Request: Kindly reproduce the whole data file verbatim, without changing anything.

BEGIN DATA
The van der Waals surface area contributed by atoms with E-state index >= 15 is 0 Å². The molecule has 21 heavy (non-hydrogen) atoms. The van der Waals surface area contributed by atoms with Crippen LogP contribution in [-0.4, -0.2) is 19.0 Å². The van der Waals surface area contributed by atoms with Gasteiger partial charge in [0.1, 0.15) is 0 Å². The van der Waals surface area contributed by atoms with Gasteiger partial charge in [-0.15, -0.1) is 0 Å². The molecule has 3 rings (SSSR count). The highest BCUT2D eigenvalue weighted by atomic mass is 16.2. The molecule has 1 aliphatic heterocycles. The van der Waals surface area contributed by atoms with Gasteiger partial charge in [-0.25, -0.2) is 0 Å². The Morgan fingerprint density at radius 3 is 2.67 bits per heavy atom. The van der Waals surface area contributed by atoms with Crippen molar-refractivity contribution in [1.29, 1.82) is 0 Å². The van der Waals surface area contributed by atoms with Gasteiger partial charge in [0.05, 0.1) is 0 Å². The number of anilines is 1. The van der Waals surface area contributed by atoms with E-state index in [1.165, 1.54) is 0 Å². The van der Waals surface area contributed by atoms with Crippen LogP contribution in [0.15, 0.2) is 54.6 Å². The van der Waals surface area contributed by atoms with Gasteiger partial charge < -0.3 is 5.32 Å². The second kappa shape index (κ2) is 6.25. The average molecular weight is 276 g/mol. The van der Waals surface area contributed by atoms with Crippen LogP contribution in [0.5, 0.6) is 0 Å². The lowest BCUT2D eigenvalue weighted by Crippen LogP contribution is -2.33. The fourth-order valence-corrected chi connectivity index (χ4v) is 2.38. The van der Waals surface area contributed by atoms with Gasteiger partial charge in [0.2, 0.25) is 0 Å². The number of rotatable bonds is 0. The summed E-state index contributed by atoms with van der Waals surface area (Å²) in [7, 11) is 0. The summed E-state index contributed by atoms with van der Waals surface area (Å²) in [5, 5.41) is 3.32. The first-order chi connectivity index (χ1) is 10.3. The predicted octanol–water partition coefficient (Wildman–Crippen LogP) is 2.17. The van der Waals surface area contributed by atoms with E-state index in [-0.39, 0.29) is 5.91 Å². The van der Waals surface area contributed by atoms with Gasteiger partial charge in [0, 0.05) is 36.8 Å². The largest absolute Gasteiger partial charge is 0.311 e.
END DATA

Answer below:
The van der Waals surface area contributed by atoms with E-state index >= 15 is 0 Å². The molecule has 21 heavy (non-hydrogen) atoms. The van der Waals surface area contributed by atoms with Crippen LogP contribution in [-0.4, -0.2) is 19.0 Å². The van der Waals surface area contributed by atoms with Gasteiger partial charge in [0.1, 0.15) is 0 Å². The van der Waals surface area contributed by atoms with Gasteiger partial charge in [-0.15, -0.1) is 0 Å². The molecule has 3 rings (SSSR count). The highest BCUT2D eigenvalue weighted by atomic mass is 16.2. The molecule has 1 aliphatic heterocycles. The van der Waals surface area contributed by atoms with Gasteiger partial charge in [-0.25, -0.2) is 0 Å². The Morgan fingerprint density at radius 3 is 2.67 bits per heavy atom. The van der Waals surface area contributed by atoms with Crippen molar-refractivity contribution in [1.29, 1.82) is 0 Å². The van der Waals surface area contributed by atoms with Gasteiger partial charge in [0.05, 0.1) is 0 Å². The number of anilines is 1. The van der Waals surface area contributed by atoms with E-state index in [1.165, 1.54) is 0 Å². The van der Waals surface area contributed by atoms with Crippen LogP contribution in [0.15, 0.2) is 54.6 Å². The van der Waals surface area contributed by atoms with Gasteiger partial charge < -0.3 is 5.32 Å². The second kappa shape index (κ2) is 6.25. The average molecular weight is 276 g/mol. The van der Waals surface area contributed by atoms with Crippen LogP contribution in [0.5, 0.6) is 0 Å². The lowest BCUT2D eigenvalue weighted by Crippen LogP contribution is -2.33. The fourth-order valence-corrected chi connectivity index (χ4v) is 2.38. The van der Waals surface area contributed by atoms with Gasteiger partial charge in [0.2, 0.25) is 0 Å². The number of rotatable bonds is 0. The summed E-state index contributed by atoms with van der Waals surface area (Å²) in [7, 11) is 0. The summed E-state index contributed by atoms with van der Waals surface area (Å²) in [5, 5.41) is 3.32. The first-order chi connectivity index (χ1) is 10.3. The predicted octanol–water partition coefficient (Wildman–Crippen LogP) is 2.17. The van der Waals surface area contributed by atoms with E-state index in [-0.39, 0.29) is 5.91 Å². The van der Waals surface area contributed by atoms with Gasteiger partial charge in [0, 0.05) is 36.8 Å². The largest absolute Gasteiger partial charge is 0.311 e.